7 Tips for successful coping with organizational chaos (revised)

Organizational life moves faster and faster, propelled by information technology and fluctuations in the market place.

Organizational structure, roles, responsibilities, missions and goals have limited impact in creating stability; de facto more often than not, organizations hover between the threshold of chaos and deep chaos.

Clients (and consultants whom I supervise) often consult with me about what can be done at the organizational “architectural” level to ensure effective functioning in the “threshold of chaos mode”.

Threshold of chaos is the area that exists between superimposed unreal man made stability (eg, our mission, charter) and the ugly reality (e.g., the need to make a commitment to win a tender, then immediately break the same commitment once we define what is “doable”)

Here are some of the cornerstones for successful coping strategies  for life on the “threshold of chaos”.

1) Ensure that staff has an end to end understanding of how things work, to prevent staff from optimization of sub systems. (“I don’t care how they DO it, I sold it)

2) Overinvest in the infrastructure of trust and strong personal relationships which serve as “credit” for enabling frequent change.

3) Loosen up rigidity by emphasizing the importance of overlapping roles and responsibilities augmented by ongoing dialogue and communication.

4) Hire people who know how to learn.

5) Deal with poor teamwork immediately upon the very first sign of dysfunction and never accept team clusterfucks as inevitable. (50 emails to get one purchase order ok’ed)

6) Be real! Deemphasize the “religious” doctrinal nature  of mission statements and other organisational artefacts which breed cynicism and contempt.

7) Focus training, consulting and coaching on enhancing staffs’ capability to function in ambiguity, which should be a major leitmotif of services provided to ensure strengthen people and teams.

Too many consultants swim against the current, trying to stabilize the inevitable chaos, after change is managed! (which it is not) 

Leverage the major critical difference between Change Management and OD. That being-Swimming with the current of change, working with clients to constantly adapt without the need for a so called “change management” effort each  time that a change is needed, which basically all the time.



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On Israeli “chaos”

This post concerns chaos in Israeli business culture. Not all Israelis are equally chaotic and clearly, there is more chaos in an R&D organization than in Finance or Supply Chain.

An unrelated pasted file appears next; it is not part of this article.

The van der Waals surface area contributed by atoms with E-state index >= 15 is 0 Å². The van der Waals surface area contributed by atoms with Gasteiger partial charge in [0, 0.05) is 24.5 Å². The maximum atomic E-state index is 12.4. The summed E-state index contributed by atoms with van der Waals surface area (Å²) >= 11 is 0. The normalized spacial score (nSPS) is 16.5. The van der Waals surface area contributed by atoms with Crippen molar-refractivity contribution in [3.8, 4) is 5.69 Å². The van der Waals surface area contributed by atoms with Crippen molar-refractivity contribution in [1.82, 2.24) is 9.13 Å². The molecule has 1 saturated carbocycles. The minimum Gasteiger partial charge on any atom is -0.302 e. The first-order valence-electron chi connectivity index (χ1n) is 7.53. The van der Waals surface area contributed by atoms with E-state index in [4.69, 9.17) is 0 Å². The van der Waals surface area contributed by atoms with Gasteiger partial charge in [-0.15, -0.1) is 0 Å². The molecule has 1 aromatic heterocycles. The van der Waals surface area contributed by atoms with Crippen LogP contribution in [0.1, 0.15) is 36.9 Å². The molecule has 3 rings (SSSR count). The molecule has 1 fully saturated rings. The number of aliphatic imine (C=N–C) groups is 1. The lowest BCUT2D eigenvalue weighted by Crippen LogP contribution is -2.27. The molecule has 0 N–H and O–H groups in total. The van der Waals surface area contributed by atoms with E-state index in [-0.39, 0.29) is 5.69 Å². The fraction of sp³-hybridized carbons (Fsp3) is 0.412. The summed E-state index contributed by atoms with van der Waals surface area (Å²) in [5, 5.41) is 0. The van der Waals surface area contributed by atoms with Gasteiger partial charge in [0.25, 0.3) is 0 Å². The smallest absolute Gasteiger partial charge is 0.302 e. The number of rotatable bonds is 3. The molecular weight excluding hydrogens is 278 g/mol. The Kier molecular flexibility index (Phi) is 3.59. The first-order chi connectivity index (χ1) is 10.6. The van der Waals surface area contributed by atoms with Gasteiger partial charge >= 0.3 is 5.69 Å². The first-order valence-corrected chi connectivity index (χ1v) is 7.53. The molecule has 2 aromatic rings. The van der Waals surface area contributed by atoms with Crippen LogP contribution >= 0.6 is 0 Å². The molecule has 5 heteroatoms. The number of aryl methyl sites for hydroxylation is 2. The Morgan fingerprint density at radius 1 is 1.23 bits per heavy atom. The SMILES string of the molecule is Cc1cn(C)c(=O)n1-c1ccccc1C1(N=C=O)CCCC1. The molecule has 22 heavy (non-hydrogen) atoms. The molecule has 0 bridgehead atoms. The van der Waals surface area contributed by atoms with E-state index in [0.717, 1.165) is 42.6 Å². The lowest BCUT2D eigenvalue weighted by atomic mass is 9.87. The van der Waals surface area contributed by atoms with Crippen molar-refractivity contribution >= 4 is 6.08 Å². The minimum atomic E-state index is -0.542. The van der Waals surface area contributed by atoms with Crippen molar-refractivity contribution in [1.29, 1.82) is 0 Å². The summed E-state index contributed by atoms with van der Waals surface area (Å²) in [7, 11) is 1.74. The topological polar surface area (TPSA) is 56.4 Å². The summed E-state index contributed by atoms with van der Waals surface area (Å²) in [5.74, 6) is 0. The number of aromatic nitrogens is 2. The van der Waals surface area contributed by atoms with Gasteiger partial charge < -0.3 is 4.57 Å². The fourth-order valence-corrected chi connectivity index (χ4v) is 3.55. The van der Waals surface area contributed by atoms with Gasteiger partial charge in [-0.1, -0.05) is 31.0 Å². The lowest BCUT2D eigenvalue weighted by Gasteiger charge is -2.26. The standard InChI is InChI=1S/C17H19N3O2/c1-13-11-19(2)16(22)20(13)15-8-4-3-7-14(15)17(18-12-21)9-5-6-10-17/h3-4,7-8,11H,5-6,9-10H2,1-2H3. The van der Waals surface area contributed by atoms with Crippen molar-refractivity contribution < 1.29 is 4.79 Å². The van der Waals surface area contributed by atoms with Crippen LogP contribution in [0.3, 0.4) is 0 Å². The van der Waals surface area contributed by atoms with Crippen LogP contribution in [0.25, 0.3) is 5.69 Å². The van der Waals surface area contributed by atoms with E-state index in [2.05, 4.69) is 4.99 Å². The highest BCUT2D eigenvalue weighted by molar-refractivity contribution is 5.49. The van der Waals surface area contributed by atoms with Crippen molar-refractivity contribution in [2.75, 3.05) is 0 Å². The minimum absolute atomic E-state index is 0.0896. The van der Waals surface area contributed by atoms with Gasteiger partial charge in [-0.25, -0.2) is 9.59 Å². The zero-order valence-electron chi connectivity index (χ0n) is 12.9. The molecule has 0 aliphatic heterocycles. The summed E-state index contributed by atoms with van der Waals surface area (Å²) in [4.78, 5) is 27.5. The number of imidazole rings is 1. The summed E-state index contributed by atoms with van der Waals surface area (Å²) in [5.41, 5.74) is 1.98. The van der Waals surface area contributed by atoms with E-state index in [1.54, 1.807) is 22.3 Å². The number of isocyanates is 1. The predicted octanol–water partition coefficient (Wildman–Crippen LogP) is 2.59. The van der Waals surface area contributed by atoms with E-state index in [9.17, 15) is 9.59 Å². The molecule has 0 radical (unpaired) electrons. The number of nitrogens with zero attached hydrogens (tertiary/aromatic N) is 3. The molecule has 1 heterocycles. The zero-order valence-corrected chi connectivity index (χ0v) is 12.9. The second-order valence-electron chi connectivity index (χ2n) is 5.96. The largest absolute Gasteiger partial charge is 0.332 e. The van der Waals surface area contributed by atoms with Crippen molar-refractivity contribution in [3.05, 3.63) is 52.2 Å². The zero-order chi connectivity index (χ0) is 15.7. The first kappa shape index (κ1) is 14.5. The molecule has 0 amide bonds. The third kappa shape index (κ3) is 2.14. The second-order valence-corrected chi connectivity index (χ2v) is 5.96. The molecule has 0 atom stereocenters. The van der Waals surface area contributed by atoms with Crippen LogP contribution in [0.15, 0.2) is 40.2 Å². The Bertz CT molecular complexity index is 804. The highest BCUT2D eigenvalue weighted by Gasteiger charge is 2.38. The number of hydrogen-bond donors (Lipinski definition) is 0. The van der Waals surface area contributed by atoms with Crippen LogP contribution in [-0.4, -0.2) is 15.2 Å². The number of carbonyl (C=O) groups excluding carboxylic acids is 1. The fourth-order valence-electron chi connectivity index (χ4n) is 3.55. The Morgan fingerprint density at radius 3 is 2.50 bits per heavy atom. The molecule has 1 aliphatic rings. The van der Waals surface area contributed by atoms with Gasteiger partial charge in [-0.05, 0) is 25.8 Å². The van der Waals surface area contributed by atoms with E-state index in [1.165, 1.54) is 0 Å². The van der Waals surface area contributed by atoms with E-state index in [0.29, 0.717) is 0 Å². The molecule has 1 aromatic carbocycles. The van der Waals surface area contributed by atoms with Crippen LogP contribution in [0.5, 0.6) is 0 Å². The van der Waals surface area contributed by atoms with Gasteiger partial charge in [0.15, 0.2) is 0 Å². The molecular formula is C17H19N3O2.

Yet Israelis as a society (and Israeli organizations) do embrace chaos. This post provides some background about the preference of chaos over order in Israeli organizations.

There are 5 widely used terms for chaos in Hebrew.

1) The Biblical term “tohu vavohu” (תוהו ובוהו)…null and void……as in “and the world was null and void”.  (Genesis 1:2)

2) “”Bardak” (ברדק) a Turkish borrowed word meaning messy and disorganized, although the translation is “brothel”.

3) The term “Kah-os”, (קאוס)clearly from the English chaos.

4) “Buka-umavulaka”, (בוקה ומבלקה) an Aramaic borrow word, a “high level” form of speech, also implying very deep chaos. Rarely spoken but often written. (The term originates in the Book of Nahum).

5) Balagan, yet another very popular borrowed word (from Russian)  to describe lack of order.

These words represents a linguistic need to differentiate between various degrees of the very low level of order in Israeli society.

There are many reasons for the chaos, some of which are:

1) A disdain for planning exists; planning is seen as a luxury of the opulent. Thus, with no planning, there is constant improvisation, which causes a “balagan”.

2) Over-reliance on systems is seen as stupid, and instead of systems, there is a massive use of relationships (including systemic corruption) to bypass systems. The orderliness that systems bring to chaos (Weber) is lost in Israel society.

3) There is a proclivity to re open decisions because nothing is very final, ever.This constant questioning of the status quo creates chaos.

4) Being an immigrant society, Israeli society has with too few shared behavioural codes and thus lots of things are explicit. This causes chaos in interactions.

5) There is a deep rooted belief that the individual must be empowered with ingenuity to work around barriers and obstacles to beat the system. At a societal level, this surely cases “buka umvulaka”.

All of the above creates a lot of creativity, a low level of scalability and lack of discipline.

Managers working with Israelis must realize that the chaos is not something which is startling or upsetting, but rather a platform of interaction, preferable to order for the Israeli. Too much order, or even some order, is perceived as less useful than pliable chaos.

Naturally, there are many exceptions to rule, and you may very well know many Germanic Israelis and orderly Israeli organizations. Yet they tend not to be rule, rather the exception.


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